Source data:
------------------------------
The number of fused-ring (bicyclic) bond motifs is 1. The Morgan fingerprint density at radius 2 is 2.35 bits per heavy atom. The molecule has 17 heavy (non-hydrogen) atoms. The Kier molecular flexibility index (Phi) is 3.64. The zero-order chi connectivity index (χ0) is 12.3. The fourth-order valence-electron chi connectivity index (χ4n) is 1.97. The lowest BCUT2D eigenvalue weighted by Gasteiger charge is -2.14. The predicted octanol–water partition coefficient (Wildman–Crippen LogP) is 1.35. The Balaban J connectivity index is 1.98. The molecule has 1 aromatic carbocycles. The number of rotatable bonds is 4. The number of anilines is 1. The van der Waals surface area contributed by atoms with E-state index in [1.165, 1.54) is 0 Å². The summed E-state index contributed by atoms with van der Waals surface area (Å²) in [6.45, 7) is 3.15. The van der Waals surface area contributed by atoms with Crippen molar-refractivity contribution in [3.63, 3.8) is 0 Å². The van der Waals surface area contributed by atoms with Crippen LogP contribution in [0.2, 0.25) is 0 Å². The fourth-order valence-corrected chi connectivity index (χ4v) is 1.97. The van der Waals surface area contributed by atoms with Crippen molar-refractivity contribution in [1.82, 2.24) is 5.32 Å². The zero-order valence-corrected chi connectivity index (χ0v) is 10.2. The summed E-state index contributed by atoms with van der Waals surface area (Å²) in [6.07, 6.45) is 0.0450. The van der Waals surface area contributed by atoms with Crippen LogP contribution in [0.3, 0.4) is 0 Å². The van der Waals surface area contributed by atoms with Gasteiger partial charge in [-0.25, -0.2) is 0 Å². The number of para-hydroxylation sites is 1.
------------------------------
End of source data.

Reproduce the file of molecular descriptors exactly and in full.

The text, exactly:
The number of fused-ring (bicyclic) bond motifs is 1. The Morgan fingerprint density at radius 2 is 2.35 bits per heavy atom. The molecule has 17 heavy (non-hydrogen) atoms. The Kier molecular flexibility index (Phi) is 3.64. The zero-order chi connectivity index (χ0) is 12.3. The fourth-order valence-electron chi connectivity index (χ4n) is 1.97. The lowest BCUT2D eigenvalue weighted by Gasteiger charge is -2.14. The predicted octanol–water partition coefficient (Wildman–Crippen LogP) is 1.35. The Balaban J connectivity index is 1.98. The molecule has 1 aromatic carbocycles. The number of rotatable bonds is 4. The number of anilines is 1. The van der Waals surface area contributed by atoms with E-state index in [1.165, 1.54) is 0 Å². The summed E-state index contributed by atoms with van der Waals surface area (Å²) in [6.45, 7) is 3.15. The van der Waals surface area contributed by atoms with Crippen molar-refractivity contribution in [3.63, 3.8) is 0 Å². The van der Waals surface area contributed by atoms with Crippen LogP contribution in [0.2, 0.25) is 0 Å². The fourth-order valence-corrected chi connectivity index (χ4v) is 1.97. The van der Waals surface area contributed by atoms with Crippen molar-refractivity contribution in [1.82, 2.24) is 5.32 Å². The zero-order valence-corrected chi connectivity index (χ0v) is 10.2. The summed E-state index contributed by atoms with van der Waals surface area (Å²) in [6.07, 6.45) is 0.0450. The van der Waals surface area contributed by atoms with Crippen LogP contribution in [0.3, 0.4) is 0 Å². The van der Waals surface area contributed by atoms with Gasteiger partial charge in [-0.25, -0.2) is 0 Å². The number of para-hydroxylation sites is 1.